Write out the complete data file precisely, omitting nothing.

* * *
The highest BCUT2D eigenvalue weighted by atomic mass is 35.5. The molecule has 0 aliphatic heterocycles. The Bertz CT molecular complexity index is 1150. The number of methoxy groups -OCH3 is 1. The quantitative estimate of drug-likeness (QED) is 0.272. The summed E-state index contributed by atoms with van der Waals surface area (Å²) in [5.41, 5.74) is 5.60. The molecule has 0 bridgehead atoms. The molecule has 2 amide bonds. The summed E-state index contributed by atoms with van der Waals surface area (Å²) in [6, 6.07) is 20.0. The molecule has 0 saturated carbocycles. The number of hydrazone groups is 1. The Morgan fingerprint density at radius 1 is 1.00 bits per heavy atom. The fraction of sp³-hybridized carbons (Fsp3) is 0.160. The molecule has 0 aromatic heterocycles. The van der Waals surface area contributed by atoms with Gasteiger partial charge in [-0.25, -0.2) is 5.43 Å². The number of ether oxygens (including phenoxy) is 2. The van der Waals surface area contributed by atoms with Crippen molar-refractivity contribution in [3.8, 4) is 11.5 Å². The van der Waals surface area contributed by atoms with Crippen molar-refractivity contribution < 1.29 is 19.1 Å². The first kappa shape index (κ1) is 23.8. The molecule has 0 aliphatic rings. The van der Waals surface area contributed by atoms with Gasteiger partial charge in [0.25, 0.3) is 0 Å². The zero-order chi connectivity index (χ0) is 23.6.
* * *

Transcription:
The highest BCUT2D eigenvalue weighted by atomic mass is 35.5. The molecule has 0 aliphatic heterocycles. The Bertz CT molecular complexity index is 1150. The number of methoxy groups -OCH3 is 1. The quantitative estimate of drug-likeness (QED) is 0.272. The summed E-state index contributed by atoms with van der Waals surface area (Å²) in [5.41, 5.74) is 5.60. The molecule has 0 bridgehead atoms. The molecule has 2 amide bonds. The summed E-state index contributed by atoms with van der Waals surface area (Å²) in [6, 6.07) is 20.0. The molecule has 0 saturated carbocycles. The number of hydrazone groups is 1. The Morgan fingerprint density at radius 1 is 1.00 bits per heavy atom. The fraction of sp³-hybridized carbons (Fsp3) is 0.160. The molecule has 0 aromatic heterocycles. The van der Waals surface area contributed by atoms with Gasteiger partial charge in [-0.25, -0.2) is 5.43 Å². The number of ether oxygens (including phenoxy) is 2. The van der Waals surface area contributed by atoms with Crippen molar-refractivity contribution in [3.8, 4) is 11.5 Å². The van der Waals surface area contributed by atoms with Crippen molar-refractivity contribution < 1.29 is 19.1 Å². The first kappa shape index (κ1) is 23.8. The molecule has 0 aliphatic rings. The van der Waals surface area contributed by atoms with Gasteiger partial charge in [0.25, 0.3) is 0 Å². The zero-order chi connectivity index (χ0) is 23.6.